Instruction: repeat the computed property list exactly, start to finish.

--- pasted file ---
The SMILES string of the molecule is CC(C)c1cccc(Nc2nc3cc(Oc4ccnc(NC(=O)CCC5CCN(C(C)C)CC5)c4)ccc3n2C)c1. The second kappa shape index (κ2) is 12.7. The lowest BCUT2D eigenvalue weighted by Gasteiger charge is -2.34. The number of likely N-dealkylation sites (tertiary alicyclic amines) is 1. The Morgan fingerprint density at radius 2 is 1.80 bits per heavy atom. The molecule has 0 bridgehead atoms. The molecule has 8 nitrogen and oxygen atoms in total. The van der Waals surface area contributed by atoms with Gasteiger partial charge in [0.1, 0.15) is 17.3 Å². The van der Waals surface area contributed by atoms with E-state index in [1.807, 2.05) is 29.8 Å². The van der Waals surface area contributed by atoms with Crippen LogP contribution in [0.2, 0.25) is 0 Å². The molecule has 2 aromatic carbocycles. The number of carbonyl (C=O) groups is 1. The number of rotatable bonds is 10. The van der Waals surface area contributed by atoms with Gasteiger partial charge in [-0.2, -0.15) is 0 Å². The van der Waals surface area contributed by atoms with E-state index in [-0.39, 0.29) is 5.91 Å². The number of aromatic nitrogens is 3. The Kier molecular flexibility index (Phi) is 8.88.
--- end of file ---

The SMILES string of the molecule is CC(C)c1cccc(Nc2nc3cc(Oc4ccnc(NC(=O)CCC5CCN(C(C)C)CC5)c4)ccc3n2C)c1. The second kappa shape index (κ2) is 12.7. The lowest BCUT2D eigenvalue weighted by Gasteiger charge is -2.34. The number of likely N-dealkylation sites (tertiary alicyclic amines) is 1. The Morgan fingerprint density at radius 2 is 1.80 bits per heavy atom. The molecule has 0 bridgehead atoms. The molecule has 8 nitrogen and oxygen atoms in total. The van der Waals surface area contributed by atoms with Gasteiger partial charge in [0.1, 0.15) is 17.3 Å². The van der Waals surface area contributed by atoms with E-state index in [1.807, 2.05) is 29.8 Å². The van der Waals surface area contributed by atoms with Crippen LogP contribution in [0.2, 0.25) is 0 Å². The molecule has 2 aromatic carbocycles. The number of carbonyl (C=O) groups is 1. The number of rotatable bonds is 10. The van der Waals surface area contributed by atoms with Gasteiger partial charge in [-0.2, -0.15) is 0 Å². The van der Waals surface area contributed by atoms with E-state index in [-0.39, 0.29) is 5.91 Å². The number of aromatic nitrogens is 3. The Kier molecular flexibility index (Phi) is 8.88.